A version of this story was originally published on Jan. 22, 2017. It has been updated.
The postpartum period is not the same for every mom, but most often that early euphoria sends a new mom into caretaker action without much thought or effort for her own self-care. Until... the exhaustion, the residual pain from childbirth and the sometimes abrupt realization that you do in fact have other responsibilities outside of the baby sets in.
This can feel like someone dumped a ton of bricks on your already-tired back.
This conundrum is the beginning of the looping question that nearly every mother grapples with throughout most of her life as a mom:
How do I take care of myself while caring for my child & all the other responsibilities in my life?
As a veteran mom of four children and author of "The Self-Care Solution: A Modern Mother's Must-Have Guide to Health and Well-Being," for which I interviewed hundreds of moms, the most important mantra for every new mom who is in the throes of making this life-altering transition and trying to figure out the answer to that question is this:
I will be KIND to myself.
Many moms, myself included, find many of the postpartum days and nights to be a blur. I remember feeling as if I were walking wearily through a very dense fog and sometimes I accidentally stepped in some quicksand. While there are certainly moments of euphoric bliss while gazing at the amazing miracle you created who is resting in your arms, the postpartum period is not for the faint of heart.
Self-care is not high on your list right now.
But I am here to offer you a lifeline: A lifeline that you will need throughout your entire life as a mother.
From this point on, the responsibility of taking care of your child will take up a great deal of space in your heart, mind and body. In turn, the time and energy you need to take care of yourself will be more scarce.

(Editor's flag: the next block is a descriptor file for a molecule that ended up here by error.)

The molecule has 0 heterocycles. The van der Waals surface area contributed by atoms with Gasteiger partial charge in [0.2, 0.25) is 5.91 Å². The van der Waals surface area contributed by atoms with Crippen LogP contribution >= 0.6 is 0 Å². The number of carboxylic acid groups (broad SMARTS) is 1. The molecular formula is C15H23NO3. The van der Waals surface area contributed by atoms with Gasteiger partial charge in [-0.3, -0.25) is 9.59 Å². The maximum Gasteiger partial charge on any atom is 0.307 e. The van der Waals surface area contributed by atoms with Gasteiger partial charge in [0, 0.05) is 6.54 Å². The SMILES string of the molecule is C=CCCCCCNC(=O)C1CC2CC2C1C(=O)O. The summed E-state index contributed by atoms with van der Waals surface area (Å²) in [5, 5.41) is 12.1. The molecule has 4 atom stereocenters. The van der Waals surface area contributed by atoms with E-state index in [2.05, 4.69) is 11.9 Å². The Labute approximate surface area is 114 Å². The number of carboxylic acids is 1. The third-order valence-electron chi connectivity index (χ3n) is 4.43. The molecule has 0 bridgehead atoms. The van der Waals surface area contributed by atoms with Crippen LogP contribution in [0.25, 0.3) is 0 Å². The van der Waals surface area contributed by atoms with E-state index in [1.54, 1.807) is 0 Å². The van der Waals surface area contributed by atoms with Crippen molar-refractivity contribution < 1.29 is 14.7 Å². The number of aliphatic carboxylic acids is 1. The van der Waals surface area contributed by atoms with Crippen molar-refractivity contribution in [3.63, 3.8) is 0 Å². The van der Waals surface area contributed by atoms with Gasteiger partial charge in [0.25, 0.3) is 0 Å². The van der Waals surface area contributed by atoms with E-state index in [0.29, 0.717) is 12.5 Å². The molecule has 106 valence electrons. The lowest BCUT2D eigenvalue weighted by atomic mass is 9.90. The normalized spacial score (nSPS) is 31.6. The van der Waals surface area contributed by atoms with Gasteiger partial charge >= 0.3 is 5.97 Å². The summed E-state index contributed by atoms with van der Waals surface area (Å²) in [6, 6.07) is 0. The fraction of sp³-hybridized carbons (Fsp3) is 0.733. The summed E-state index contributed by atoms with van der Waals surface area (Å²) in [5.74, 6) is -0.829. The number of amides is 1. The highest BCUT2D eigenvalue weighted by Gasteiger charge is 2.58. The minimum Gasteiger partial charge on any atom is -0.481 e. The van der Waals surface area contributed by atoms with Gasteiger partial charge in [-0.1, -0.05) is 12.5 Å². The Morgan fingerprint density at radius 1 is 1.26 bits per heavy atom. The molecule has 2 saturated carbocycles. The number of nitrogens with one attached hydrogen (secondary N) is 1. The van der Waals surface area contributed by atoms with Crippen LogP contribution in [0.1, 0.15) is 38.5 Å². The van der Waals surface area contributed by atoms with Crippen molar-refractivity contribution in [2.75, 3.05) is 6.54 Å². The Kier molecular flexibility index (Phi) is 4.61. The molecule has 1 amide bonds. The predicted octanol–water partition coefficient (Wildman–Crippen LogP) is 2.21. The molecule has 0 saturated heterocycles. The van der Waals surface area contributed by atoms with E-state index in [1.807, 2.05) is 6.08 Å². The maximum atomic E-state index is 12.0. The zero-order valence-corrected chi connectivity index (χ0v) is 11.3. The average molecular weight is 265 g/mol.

Your self-care needs to be driven from a strong and secure place within you—a place that is fueled by self-love, self-worth and self-advocacy.
Sometimes it may seem that you have to fight for your self-care. And often you will. And sometimes you won't want to fight and will feel like it's too hard to fight for your own self-care when you have so many other responsibilities.
But remember that, as Brené Brown tells us, we are wired for struggle.
Think about how your baby arrived in this world. Their first sound was a cry. Their first audible self-care signal that says, “Feed me hold, me, warm me, touch me, soothe me…" As a mother, you must not only be attuned to your baby's cries, but pay attention to your own cries for self-care as well.
And you are in charge of honoring and tending to both.
Take charge of your own self-care
In the months after your baby is born, in addition to honoring your baby's needs, keep this self-care checklist nearby as a daily reminder of your own care needs.
- I will aim to take a hot shower or bath today or tonight.
- I will eat at least one nourishing meal while sitting down at a table.
- I will keep myself hydrated throughout the day and night.
- I will make sure I laugh today. I may need to call a friend who can find humor in anything or watch a funny show or video.
- At least once today, even for just a few moments, I will ground myself by connecting with gratitude or making a spiritual connection—maybe through meditation, prayer, yoga, deep breathing or a centering exercise like writing or reading.
- I will move my body today by taking a short walk around the block or up and down the stairs, doing 10 minutes of stretching or yoga, or dancing in the kitchen while heating up a bottle.
- I will connect with my partner about something other than the baby. Maybe I will send a thoughtful text, hug or kiss him/her at least once during the day or night, or share a glass of wine or cup of tea after kids are in bed.
- I will do something for myself today that makes me feel special and ignites inner joy. Maybe I will treat myself to a manicure when grandma watches the baby, savor a second cup of coffee, or meet a friend for a walk or lunch.
- I will honor my body's need for sleep by forgoing cleaning, laundry, emails and cooking (relying on my partner's or family's help if possible) if I can grab an extra hour of sleep when the baby is sleeping.
Would you deprive your child of eating healthy foods, moving their bodies, getting enough rest, playing with friends, drawing, painting, reading, exploring, signing, dancing or spending quiet time alone?
Of course you wouldn't. So why would you deprive yourself of those things?
Self-care is not selfish. Self-care is the belief that you are worthy of a healthy and joyful life.